operators’ perspective, (2) Formulating further strat-
egies to revise ISPS Code.
3.1 ISPS Code
The ISPS Code consists of two parts. Part A is man-
datory. It contains detailed security related require-
ments for governments, port authorities, and ship-
ping companies. Part B contains a serious of
guidelines about how to meet these requirements.
Furthermore, the conference adopted a number of
resolutions, in order to facilitate the implementation
and the application of those security measures to
ships and port facilities. Table 1 outlines the manda-
tory requirements of the ISPS Code.
Table 1. Mandatory requirements of ISPS Code
Section 1 General
1.1 Introduction
1.2 Objectives
1.3 Functional requirements
Section 2 Definitions
Section 3 Application
Section 4 Responsibilities of Contracting Governments
Section 5 Declaration of Security
Section 6 Obligations of the Company
Section 7 Ship Security
Section 8 Ship Security Assessment (SSA)
Section 9 Ship Security Plan (SSP)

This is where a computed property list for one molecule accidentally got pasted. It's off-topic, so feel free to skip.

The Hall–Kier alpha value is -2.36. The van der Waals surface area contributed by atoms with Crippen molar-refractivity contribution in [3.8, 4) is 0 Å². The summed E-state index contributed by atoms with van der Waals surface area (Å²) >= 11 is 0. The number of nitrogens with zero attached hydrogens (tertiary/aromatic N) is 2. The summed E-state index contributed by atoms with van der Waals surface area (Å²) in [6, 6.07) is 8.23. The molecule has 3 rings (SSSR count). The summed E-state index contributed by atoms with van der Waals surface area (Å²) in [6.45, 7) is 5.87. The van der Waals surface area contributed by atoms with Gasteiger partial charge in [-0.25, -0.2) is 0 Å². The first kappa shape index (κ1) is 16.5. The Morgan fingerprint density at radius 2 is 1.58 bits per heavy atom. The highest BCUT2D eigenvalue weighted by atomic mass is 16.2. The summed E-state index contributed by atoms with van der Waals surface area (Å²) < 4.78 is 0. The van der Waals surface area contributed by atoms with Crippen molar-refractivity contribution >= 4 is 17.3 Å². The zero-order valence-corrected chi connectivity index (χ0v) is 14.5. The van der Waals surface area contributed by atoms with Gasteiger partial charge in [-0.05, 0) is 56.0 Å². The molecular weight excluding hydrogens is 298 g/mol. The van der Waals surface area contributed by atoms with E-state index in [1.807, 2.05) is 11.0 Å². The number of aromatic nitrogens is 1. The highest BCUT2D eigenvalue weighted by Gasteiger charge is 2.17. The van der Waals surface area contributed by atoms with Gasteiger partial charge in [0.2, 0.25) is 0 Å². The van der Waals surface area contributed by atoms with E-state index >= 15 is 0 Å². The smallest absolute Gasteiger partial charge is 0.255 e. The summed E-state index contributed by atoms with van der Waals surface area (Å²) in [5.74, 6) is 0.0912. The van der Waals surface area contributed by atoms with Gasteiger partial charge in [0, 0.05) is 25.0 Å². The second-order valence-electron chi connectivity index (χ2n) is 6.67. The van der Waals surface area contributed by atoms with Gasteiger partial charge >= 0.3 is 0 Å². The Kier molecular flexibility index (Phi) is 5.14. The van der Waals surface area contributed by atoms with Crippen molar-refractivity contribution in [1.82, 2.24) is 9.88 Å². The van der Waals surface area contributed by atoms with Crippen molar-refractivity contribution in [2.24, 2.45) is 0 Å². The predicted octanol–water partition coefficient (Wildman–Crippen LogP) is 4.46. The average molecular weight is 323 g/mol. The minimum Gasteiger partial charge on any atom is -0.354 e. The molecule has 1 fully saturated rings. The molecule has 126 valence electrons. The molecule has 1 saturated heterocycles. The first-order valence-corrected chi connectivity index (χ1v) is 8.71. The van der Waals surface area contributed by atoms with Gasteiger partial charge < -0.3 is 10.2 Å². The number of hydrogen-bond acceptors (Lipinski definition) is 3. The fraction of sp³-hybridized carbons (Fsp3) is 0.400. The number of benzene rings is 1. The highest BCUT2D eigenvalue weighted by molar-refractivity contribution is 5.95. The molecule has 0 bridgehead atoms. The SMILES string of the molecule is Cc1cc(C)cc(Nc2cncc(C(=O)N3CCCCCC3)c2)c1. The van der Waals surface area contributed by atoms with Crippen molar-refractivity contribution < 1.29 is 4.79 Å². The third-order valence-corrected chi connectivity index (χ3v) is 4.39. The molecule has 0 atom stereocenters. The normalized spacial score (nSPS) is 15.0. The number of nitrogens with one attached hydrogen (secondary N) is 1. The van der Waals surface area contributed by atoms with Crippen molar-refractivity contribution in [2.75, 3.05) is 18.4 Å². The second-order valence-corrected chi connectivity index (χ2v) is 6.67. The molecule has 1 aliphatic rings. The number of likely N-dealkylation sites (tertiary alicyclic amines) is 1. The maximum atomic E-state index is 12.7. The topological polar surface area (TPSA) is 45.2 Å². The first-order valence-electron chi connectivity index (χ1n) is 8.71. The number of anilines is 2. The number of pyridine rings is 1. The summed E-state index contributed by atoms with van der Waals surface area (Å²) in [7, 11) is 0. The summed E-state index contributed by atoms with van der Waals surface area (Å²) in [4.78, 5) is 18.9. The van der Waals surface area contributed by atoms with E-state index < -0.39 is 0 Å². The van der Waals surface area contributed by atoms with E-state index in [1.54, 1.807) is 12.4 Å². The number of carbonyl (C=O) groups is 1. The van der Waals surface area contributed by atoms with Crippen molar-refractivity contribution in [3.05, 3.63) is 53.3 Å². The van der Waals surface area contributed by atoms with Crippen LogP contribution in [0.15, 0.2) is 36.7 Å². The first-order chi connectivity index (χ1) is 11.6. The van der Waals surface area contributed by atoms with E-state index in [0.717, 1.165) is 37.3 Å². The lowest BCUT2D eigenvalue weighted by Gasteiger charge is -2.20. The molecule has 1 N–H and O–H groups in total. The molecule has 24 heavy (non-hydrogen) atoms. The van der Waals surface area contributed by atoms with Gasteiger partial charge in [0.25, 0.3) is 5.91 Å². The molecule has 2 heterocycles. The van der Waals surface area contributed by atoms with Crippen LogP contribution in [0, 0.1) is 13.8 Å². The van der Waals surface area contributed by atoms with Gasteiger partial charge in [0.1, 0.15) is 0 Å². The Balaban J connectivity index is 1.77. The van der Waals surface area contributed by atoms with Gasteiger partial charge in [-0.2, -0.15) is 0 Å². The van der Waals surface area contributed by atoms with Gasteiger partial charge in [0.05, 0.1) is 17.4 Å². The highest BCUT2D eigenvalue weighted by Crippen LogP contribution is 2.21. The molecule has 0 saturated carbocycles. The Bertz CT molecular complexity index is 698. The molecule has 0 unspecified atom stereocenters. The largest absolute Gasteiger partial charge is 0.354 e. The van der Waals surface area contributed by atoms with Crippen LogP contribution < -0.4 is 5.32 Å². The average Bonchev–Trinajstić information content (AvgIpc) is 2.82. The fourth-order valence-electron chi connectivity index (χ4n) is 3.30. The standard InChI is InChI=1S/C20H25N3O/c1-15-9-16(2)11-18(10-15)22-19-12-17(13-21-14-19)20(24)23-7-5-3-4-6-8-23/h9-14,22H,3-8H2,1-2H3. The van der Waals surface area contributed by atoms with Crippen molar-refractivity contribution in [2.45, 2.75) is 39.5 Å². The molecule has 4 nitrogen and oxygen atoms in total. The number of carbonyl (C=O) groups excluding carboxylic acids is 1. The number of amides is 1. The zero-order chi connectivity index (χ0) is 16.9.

Section 10 Records
Section 11 Company Security Officer (CSO)
Section 12 Ship Security Officer (SSO)
Section 13 Training, Drills and Exercises on Ship Security
Section 14 Port Facility Security
Section 15 Port Facility Security Assessment
Section 16 Port Facility Security Plan
Section 17 Port Facility Security Officer
Section 18 Training and Drills on Port Facility Security
Section 19 Verification and Certification
19.1 Verifications
19.2 Issue or endorsement of certificate
19.3 Duration and validity of certificate
19.4 Interim certification
3.2 Feedbacks from Maritime Industry
Industrial feedbacks and technical reports on ISPS
Code-related concerns affecting ships are essential
to identify and address the probable problems, which
may arise. At this insight, the common idea focuses
on excessive pressure of expectations regarding with
the ISPS Code. Sometimes, those limitations create
some trading disadvantages and operational con-
straints for merchant ships. Especially, the following
items are highlighted about security related matters,
which affect the operations of merchant ships (ICS,
Additional information demands from port state
inspector such as security plan, disclosure, etc.
Availability of ongoing problems in respect of the